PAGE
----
The Delhi High Court Friday directed ED to clarify the status of purported Red Corner Notice (RCN) issued against arms dealer Sanjay Bhandari, who has sought the quashing of a money laundering case against him.
While ED submitted in an affidavit that Bhandari was a fugitive, proclaimed absconder and evading the process of law, his counsel said the probe agency has concealed information from the court which last July quashed an order declaring his client as a proclaimed offender.
Justice Mukta Gupta asked Enforcement Directorate to file an affidavit clarifying the facts, its stand and the status of the RCN. The court listed the matter for further hearing on April 1.
Bhandari and his wife Sonia Bhandari have move separate pleas seeking quashing of the money laundering case lodged against them by ED in February 2017.
Bhandari, who is also an accused in a 2016 case under the Official Secrets Act relating to the recovery of confidential documents of the Ministry of Defence from his residence during an Income Tax raid in 2016, was declared a proclaimed offender by a trial court here in January last year.
He is also facing prosecution under provisions of the Black Money (Undisclosed Foreign Income and Assets) and Imposition of Tax Act, 2015.
In an affidavit filed in response to Bhandari’s plea for quashing the case under Prevention of Money Laundering Act (PMLA), ED has said: “It is relevant to note that when the petitioner fled India, there already existed a Look Out Circular (LOC) against him as his presence was needed by various law enforcement agencies.”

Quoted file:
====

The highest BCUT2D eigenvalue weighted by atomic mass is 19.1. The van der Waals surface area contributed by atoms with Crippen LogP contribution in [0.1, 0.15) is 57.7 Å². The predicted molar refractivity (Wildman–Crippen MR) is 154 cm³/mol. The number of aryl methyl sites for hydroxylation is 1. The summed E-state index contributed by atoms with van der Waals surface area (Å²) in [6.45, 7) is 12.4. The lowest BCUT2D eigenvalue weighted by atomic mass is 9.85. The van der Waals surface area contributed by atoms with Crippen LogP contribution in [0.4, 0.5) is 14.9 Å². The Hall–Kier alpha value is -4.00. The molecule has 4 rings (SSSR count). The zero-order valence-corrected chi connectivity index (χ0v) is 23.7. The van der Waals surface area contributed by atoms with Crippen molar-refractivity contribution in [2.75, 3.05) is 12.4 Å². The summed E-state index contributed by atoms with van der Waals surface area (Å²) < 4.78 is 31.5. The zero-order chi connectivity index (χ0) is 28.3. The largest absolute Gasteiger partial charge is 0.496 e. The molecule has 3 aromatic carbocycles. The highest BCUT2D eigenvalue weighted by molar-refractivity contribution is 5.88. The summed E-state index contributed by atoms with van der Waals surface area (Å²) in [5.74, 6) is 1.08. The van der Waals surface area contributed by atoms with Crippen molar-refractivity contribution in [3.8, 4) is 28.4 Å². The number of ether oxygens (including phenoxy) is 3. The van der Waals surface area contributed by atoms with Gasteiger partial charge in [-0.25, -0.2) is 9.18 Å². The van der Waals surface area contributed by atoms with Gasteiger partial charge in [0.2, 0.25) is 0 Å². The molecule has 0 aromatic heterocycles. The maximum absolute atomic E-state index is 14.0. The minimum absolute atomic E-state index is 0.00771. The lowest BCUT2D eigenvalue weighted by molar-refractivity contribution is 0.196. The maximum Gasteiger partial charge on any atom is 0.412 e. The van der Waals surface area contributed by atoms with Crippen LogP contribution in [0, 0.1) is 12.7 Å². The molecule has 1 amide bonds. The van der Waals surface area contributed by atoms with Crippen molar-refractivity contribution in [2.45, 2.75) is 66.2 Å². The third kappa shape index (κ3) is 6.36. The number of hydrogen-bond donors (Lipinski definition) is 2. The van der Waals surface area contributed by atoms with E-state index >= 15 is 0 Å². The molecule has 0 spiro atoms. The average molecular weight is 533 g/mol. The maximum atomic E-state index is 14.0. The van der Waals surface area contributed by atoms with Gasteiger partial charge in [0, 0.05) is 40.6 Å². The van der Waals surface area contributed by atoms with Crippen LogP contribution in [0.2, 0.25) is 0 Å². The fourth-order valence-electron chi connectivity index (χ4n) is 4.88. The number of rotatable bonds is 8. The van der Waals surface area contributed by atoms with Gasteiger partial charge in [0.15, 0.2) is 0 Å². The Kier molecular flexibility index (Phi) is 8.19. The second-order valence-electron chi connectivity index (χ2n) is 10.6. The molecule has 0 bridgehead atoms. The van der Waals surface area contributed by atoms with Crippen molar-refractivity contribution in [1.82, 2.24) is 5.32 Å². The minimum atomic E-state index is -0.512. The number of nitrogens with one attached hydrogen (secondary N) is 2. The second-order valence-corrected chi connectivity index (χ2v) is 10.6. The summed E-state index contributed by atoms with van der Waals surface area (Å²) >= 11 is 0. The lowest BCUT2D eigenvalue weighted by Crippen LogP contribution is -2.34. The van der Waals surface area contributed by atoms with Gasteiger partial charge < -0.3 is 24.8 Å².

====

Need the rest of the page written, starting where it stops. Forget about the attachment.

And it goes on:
It added that because of the existence of LOC, Bhandari could not have travelled by air or sea and, therefore, he is believed to have fled by road through Indo-nepal Border.
“…a RCN has been issued by the Interpol declaring the petitioner as a fugitive wanted for prosecution,” ED said in the affidavit filed through central government standing counsel Amit Mahajan. The RCN was issued on October 16, 2017.
ED raised the preliminary objection on Bhandari’s petition and urged the court to first decide whether a person against whom RCN is issued, a declared absconder and evading process of law here, can be allowed to invoke the jurisdiction of the court.
Can such a person have the luxury of wasting the time of constitutional courts when large number of law abiding citizens are waiting justice, it said.
Bhandari, in an affidavit notarised in London, claimed that the ED’s response was “motivated” and “based on incorrect and misleading information” and ought to be rejected by the court.
His counsel annexed media reports with the affidavit showing that the purported RCN issued against him was not in existence and in any case the documents enclosed by the agency showed they cannot be used in any proceedings.
The high court, in its July 2018 decision, set aside the order declaring Bhandari a proclaimed offender in the OSA case as he was not an accused under the IPC.
It had said this would not affect the status of Bhandari as a “proclaimed person” and would be without prejudice to the action initiated against him to appear in terms of the proclamation issued.